As noted in our quick back-of-the-napkin analysis of Cisco’s FY3Q19 data, Cisco’s product revenue is still dominated by the Infrastructure Platforms category, and that category is still highly correlated with total product revenue and total product and service revenue. In short, the Infrastructure Platforms category still has a significant influence on Cisco Revenue dynamics, despite the good work Cisco has done with acquisitions and new offers such as the Cat9K.
This point was born out somewhat in FY4Q19, where Infrastructure revenue growth on a dollar basis was $49 million less than last year, where as Applications and Security increased $43 million more than last year. Applications and Security has a much higher growth rate than Infrastructure, but on a significantly smaller base, so in dollar terms, Infrastructure revenue still dominates outcomes for Cisco.
Note: Includes Divested SP Video Software Solutions (SPVSS)
Figure 1. Cisco Revenues by Category, FY4Q17-FY4Q19. Source: Cisco Systems.
One answer to this problem is to shrink the Infrastructure Platform category. Not a good strategy, and not that likely while the Cat9K, and other Enterprise portfolio products are in a refresh cycle.
What else is left?
Well you don’t really convert software running on equipment to the type of subscription services I am talking about above without a significant amount of R&D investment. That would take vision, leadership, and courage. It is also hard to do when you are trying to keep a large installed base happy. That said, the Cat9K advanced subscriptions are interesting directionally.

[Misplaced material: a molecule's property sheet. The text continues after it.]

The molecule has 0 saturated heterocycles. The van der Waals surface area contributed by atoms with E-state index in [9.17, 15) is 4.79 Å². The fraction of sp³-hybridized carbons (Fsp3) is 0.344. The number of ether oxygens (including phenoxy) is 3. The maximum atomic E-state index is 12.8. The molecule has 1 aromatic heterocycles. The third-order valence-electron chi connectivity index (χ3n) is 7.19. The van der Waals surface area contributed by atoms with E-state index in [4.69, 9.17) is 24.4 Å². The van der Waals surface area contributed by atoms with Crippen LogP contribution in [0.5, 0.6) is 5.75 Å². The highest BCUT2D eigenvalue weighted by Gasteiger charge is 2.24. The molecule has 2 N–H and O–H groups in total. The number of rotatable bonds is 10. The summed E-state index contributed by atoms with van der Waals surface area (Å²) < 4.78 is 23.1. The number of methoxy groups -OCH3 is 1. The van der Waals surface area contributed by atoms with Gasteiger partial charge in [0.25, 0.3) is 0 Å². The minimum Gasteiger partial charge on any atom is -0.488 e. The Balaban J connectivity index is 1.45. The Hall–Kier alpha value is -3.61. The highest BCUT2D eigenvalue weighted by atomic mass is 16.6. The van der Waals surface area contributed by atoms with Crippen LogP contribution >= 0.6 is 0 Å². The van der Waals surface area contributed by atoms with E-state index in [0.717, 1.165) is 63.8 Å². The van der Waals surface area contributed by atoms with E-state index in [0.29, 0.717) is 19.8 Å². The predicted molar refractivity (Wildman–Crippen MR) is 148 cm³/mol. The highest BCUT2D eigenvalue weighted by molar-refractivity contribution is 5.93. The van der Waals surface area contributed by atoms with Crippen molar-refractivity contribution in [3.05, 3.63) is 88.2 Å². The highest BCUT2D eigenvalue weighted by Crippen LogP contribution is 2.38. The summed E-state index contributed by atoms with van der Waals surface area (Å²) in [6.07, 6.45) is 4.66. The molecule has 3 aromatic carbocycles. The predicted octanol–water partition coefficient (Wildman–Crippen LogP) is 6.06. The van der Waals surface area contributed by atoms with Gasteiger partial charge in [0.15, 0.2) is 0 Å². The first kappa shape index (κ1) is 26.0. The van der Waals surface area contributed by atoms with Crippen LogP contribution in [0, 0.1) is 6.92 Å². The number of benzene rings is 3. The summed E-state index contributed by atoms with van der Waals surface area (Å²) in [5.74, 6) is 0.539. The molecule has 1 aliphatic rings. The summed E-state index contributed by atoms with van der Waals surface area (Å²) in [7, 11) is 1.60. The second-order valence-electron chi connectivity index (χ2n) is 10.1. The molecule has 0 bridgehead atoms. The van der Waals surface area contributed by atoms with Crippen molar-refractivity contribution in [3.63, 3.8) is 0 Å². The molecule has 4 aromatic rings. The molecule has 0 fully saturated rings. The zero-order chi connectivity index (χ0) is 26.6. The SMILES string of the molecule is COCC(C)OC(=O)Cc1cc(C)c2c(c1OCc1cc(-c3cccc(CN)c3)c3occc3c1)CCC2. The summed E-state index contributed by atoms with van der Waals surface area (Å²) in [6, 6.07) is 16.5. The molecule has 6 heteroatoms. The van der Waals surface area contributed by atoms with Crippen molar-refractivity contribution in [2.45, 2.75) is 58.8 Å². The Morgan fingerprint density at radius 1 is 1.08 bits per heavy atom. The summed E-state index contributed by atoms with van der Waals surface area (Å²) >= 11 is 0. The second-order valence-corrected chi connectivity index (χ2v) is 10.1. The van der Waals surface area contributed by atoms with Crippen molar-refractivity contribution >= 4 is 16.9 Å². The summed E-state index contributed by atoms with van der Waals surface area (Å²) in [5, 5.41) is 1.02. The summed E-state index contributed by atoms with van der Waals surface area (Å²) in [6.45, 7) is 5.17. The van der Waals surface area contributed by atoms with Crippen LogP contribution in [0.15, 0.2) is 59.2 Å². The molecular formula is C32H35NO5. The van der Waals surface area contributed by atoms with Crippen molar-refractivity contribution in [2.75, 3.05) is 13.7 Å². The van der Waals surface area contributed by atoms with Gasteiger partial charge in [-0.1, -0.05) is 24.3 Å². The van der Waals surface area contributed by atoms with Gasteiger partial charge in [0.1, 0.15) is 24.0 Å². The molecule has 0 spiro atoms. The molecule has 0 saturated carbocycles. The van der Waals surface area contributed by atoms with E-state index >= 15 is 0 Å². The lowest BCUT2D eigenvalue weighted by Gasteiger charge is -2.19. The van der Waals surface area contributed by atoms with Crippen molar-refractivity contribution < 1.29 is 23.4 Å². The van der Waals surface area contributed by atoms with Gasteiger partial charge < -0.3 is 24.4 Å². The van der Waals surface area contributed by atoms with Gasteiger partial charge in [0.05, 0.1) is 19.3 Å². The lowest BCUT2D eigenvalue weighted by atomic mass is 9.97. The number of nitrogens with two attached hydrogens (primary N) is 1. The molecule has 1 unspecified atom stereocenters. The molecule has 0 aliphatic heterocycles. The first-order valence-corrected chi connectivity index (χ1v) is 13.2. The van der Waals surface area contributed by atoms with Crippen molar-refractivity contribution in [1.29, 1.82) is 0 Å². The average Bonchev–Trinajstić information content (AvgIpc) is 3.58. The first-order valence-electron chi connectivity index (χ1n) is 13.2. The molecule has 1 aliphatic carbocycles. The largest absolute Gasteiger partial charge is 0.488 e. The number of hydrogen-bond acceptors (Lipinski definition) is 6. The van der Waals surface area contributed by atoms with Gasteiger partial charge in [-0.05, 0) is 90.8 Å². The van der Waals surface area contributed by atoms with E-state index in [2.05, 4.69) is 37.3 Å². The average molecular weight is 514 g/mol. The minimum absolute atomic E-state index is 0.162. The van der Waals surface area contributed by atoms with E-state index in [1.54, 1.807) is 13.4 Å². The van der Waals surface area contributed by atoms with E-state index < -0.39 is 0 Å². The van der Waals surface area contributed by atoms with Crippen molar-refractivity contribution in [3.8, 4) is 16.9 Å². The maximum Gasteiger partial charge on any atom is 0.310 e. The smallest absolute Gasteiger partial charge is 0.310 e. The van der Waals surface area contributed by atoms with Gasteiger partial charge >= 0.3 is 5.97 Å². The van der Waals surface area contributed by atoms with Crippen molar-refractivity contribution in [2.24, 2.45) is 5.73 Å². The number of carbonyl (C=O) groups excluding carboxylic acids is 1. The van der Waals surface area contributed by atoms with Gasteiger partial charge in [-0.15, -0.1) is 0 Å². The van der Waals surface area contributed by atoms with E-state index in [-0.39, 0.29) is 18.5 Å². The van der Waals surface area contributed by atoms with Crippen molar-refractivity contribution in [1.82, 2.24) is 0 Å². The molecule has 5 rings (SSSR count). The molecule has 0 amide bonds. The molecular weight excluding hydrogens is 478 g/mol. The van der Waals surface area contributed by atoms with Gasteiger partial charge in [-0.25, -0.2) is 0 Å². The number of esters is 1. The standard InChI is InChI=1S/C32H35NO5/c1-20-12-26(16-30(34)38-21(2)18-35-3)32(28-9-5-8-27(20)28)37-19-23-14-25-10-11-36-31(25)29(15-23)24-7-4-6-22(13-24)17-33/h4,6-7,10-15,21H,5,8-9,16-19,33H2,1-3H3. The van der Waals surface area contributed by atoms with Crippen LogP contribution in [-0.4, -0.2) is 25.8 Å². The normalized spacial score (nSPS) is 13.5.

Cisco probably needs to do the type of transformational acquisition that it typically is not comfortable with, an existing large software / SaaS company. Assuming Cisco can not get comfortable with that approach, then it will need to double down on smaller acquisitions, and maybe even at a faster rate than it has been doing so far.
Infrastructure Platform revenue is still 78% of product revenue, and has been hovering at that level for some time. Cisco needs to bring that ratio way down if it really wants to change its revenue dynamics. I should note, that software / services may have more of an impact on margins than revenue, so if that is the case, there is much goodness in what has already been achieved by Cisco. But margins is one game, and revenue dynamics / total cash flow, and EPS are others.
There is a high probability that the way networking companies are thinking about subscription offerings today is just a step towards a richer future of subscription services that radically change the experience of operating a network, becoming the basis of competition, and providing the opportunity for disruption. Cisco can not declare victory at 70%+ of software being subscription as currently defined. They need to keep pushing forward into this new world of Network-as-a-Subscription Service, and I suspect they will.
Cisco’s product revenue is still dominated by Infrastructure Platforms. They need to push the accelerator on a strategy that changes their revenue mix, if they really want to transform their revenue dynamics.